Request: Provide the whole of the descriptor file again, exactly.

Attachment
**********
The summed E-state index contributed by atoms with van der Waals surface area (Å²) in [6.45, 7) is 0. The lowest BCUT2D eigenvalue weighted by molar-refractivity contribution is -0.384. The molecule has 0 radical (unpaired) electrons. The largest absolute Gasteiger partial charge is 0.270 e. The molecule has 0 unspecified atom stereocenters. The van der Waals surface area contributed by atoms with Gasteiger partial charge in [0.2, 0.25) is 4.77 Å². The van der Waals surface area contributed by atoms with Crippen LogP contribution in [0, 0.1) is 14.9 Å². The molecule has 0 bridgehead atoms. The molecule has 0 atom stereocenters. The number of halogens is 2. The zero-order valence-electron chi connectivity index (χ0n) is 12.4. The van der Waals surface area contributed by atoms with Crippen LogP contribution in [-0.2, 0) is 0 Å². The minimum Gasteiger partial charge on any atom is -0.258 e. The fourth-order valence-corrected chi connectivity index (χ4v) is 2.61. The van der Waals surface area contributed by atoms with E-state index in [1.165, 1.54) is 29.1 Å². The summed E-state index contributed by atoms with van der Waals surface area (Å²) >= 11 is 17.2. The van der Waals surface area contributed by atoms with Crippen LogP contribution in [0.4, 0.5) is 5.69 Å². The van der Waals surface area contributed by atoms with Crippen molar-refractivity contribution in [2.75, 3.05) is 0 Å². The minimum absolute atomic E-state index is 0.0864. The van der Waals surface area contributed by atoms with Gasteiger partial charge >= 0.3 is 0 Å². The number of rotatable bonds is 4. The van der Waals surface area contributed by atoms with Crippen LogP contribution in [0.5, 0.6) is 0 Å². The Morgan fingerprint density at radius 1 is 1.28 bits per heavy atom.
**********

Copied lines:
The summed E-state index contributed by atoms with van der Waals surface area (Å²) in [6.45, 7) is 0. The lowest BCUT2D eigenvalue weighted by molar-refractivity contribution is -0.384. The molecule has 0 radical (unpaired) electrons. The largest absolute Gasteiger partial charge is 0.270 e. The molecule has 0 unspecified atom stereocenters. The van der Waals surface area contributed by atoms with Gasteiger partial charge in [0.2, 0.25) is 4.77 Å². The van der Waals surface area contributed by atoms with Crippen LogP contribution in [0, 0.1) is 14.9 Å². The molecule has 0 bridgehead atoms. The molecule has 0 atom stereocenters. The number of halogens is 2. The zero-order valence-electron chi connectivity index (χ0n) is 12.4. The van der Waals surface area contributed by atoms with Crippen LogP contribution in [-0.2, 0) is 0 Å². The minimum Gasteiger partial charge on any atom is -0.258 e. The fourth-order valence-corrected chi connectivity index (χ4v) is 2.61. The van der Waals surface area contributed by atoms with E-state index in [1.165, 1.54) is 29.1 Å². The summed E-state index contributed by atoms with van der Waals surface area (Å²) >= 11 is 17.2. The van der Waals surface area contributed by atoms with Crippen LogP contribution in [0.4, 0.5) is 5.69 Å². The van der Waals surface area contributed by atoms with Crippen molar-refractivity contribution in [2.75, 3.05) is 0 Å². The minimum absolute atomic E-state index is 0.0864. The van der Waals surface area contributed by atoms with Gasteiger partial charge >= 0.3 is 0 Å². The number of rotatable bonds is 4. The van der Waals surface area contributed by atoms with Crippen LogP contribution in [0.5, 0.6) is 0 Å². The Morgan fingerprint density at radius 1 is 1.28 bits per heavy atom.